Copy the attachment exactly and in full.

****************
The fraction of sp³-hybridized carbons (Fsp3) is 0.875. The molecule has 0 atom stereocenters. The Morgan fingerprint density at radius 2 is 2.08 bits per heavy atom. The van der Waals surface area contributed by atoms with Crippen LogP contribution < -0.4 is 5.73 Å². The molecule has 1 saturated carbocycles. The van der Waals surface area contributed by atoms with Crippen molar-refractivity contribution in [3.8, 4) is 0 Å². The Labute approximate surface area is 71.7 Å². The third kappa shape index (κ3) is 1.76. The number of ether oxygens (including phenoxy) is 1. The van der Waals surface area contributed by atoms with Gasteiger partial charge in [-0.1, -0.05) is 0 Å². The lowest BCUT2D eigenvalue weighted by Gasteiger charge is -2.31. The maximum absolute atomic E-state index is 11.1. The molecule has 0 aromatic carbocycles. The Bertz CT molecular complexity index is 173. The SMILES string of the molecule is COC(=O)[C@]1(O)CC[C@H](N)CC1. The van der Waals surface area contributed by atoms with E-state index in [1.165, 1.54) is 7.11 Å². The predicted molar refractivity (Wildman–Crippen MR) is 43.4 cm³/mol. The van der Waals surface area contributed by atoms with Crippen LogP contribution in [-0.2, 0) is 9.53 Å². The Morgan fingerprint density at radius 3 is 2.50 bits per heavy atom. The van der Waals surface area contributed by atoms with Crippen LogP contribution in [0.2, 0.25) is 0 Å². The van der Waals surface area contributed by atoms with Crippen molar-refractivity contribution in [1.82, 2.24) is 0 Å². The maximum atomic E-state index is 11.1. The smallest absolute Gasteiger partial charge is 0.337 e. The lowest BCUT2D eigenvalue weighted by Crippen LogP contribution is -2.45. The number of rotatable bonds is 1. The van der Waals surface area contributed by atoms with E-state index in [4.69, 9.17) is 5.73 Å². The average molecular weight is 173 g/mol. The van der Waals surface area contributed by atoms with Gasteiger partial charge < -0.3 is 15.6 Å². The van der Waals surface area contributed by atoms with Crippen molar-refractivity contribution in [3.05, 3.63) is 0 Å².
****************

The fraction of sp³-hybridized carbons (Fsp3) is 0.875. The molecule has 0 atom stereocenters. The Morgan fingerprint density at radius 2 is 2.08 bits per heavy atom. The van der Waals surface area contributed by atoms with Crippen LogP contribution < -0.4 is 5.73 Å². The molecule has 1 saturated carbocycles. The van der Waals surface area contributed by atoms with Crippen molar-refractivity contribution in [3.8, 4) is 0 Å². The Labute approximate surface area is 71.7 Å². The third kappa shape index (κ3) is 1.76. The number of ether oxygens (including phenoxy) is 1. The van der Waals surface area contributed by atoms with Gasteiger partial charge in [-0.1, -0.05) is 0 Å². The lowest BCUT2D eigenvalue weighted by Gasteiger charge is -2.31. The maximum absolute atomic E-state index is 11.1. The molecule has 0 aromatic carbocycles. The Bertz CT molecular complexity index is 173. The SMILES string of the molecule is COC(=O)[C@]1(O)CC[C@H](N)CC1. The van der Waals surface area contributed by atoms with E-state index in [1.165, 1.54) is 7.11 Å². The predicted molar refractivity (Wildman–Crippen MR) is 43.4 cm³/mol. The van der Waals surface area contributed by atoms with Crippen LogP contribution in [-0.2, 0) is 9.53 Å². The Morgan fingerprint density at radius 3 is 2.50 bits per heavy atom. The van der Waals surface area contributed by atoms with Crippen LogP contribution in [0.2, 0.25) is 0 Å². The van der Waals surface area contributed by atoms with Crippen molar-refractivity contribution in [1.82, 2.24) is 0 Å². The maximum atomic E-state index is 11.1. The smallest absolute Gasteiger partial charge is 0.337 e. The lowest BCUT2D eigenvalue weighted by Crippen LogP contribution is -2.45. The number of rotatable bonds is 1. The van der Waals surface area contributed by atoms with E-state index in [4.69, 9.17) is 5.73 Å². The average molecular weight is 173 g/mol. The van der Waals surface area contributed by atoms with Gasteiger partial charge < -0.3 is 15.6 Å². The van der Waals surface area contributed by atoms with Crippen molar-refractivity contribution in [3.05, 3.63) is 0 Å².